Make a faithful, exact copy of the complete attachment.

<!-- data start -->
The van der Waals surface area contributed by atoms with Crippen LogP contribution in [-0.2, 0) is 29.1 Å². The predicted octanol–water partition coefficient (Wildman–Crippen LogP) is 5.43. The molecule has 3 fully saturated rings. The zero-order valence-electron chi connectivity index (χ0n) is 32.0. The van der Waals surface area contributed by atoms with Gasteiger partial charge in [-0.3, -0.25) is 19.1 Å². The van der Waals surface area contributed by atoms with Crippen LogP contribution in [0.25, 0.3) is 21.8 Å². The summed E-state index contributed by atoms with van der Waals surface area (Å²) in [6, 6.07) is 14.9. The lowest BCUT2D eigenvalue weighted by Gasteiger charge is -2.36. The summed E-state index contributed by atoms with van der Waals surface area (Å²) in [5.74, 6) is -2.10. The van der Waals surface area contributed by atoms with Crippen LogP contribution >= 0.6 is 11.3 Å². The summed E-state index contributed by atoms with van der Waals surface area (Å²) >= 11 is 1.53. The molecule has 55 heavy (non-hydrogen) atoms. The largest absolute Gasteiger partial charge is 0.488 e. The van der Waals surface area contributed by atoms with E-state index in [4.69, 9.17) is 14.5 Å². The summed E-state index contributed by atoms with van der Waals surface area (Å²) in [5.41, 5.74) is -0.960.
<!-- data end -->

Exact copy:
The van der Waals surface area contributed by atoms with Crippen LogP contribution in [-0.2, 0) is 29.1 Å². The predicted octanol–water partition coefficient (Wildman–Crippen LogP) is 5.43. The molecule has 3 fully saturated rings. The zero-order valence-electron chi connectivity index (χ0n) is 32.0. The van der Waals surface area contributed by atoms with Gasteiger partial charge in [-0.3, -0.25) is 19.1 Å². The van der Waals surface area contributed by atoms with Crippen LogP contribution in [0.25, 0.3) is 21.8 Å². The summed E-state index contributed by atoms with van der Waals surface area (Å²) in [6, 6.07) is 14.9. The lowest BCUT2D eigenvalue weighted by Gasteiger charge is -2.36. The summed E-state index contributed by atoms with van der Waals surface area (Å²) in [5.74, 6) is -2.10. The van der Waals surface area contributed by atoms with Crippen LogP contribution >= 0.6 is 11.3 Å². The summed E-state index contributed by atoms with van der Waals surface area (Å²) >= 11 is 1.53. The molecule has 55 heavy (non-hydrogen) atoms. The largest absolute Gasteiger partial charge is 0.488 e. The van der Waals surface area contributed by atoms with E-state index in [4.69, 9.17) is 14.5 Å². The summed E-state index contributed by atoms with van der Waals surface area (Å²) in [5.41, 5.74) is -0.960.